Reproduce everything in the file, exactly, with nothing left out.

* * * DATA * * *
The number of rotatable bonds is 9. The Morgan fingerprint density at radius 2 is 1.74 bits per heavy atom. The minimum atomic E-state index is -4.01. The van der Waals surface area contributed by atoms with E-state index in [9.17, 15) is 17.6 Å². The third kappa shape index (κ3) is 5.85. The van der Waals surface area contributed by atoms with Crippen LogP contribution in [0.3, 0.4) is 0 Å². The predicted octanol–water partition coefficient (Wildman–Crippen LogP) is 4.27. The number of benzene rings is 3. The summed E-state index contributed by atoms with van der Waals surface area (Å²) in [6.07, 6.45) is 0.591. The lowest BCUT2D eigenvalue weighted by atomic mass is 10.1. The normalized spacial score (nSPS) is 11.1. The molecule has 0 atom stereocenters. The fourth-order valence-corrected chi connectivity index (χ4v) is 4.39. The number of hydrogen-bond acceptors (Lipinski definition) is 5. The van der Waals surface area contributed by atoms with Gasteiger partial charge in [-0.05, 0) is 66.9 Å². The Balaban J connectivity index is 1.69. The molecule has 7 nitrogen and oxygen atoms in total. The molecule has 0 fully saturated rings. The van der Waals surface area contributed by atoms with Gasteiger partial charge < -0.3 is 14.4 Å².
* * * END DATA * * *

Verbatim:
The number of rotatable bonds is 9. The Morgan fingerprint density at radius 2 is 1.74 bits per heavy atom. The minimum atomic E-state index is -4.01. The van der Waals surface area contributed by atoms with E-state index in [9.17, 15) is 17.6 Å². The third kappa shape index (κ3) is 5.85. The van der Waals surface area contributed by atoms with Crippen LogP contribution in [0.3, 0.4) is 0 Å². The predicted octanol–water partition coefficient (Wildman–Crippen LogP) is 4.27. The number of benzene rings is 3. The summed E-state index contributed by atoms with van der Waals surface area (Å²) in [6.07, 6.45) is 0.591. The lowest BCUT2D eigenvalue weighted by atomic mass is 10.1. The normalized spacial score (nSPS) is 11.1. The molecule has 0 atom stereocenters. The fourth-order valence-corrected chi connectivity index (χ4v) is 4.39. The number of hydrogen-bond acceptors (Lipinski definition) is 5. The van der Waals surface area contributed by atoms with Gasteiger partial charge in [-0.05, 0) is 66.9 Å². The Balaban J connectivity index is 1.69. The molecule has 7 nitrogen and oxygen atoms in total. The molecule has 0 fully saturated rings. The van der Waals surface area contributed by atoms with Gasteiger partial charge < -0.3 is 14.4 Å².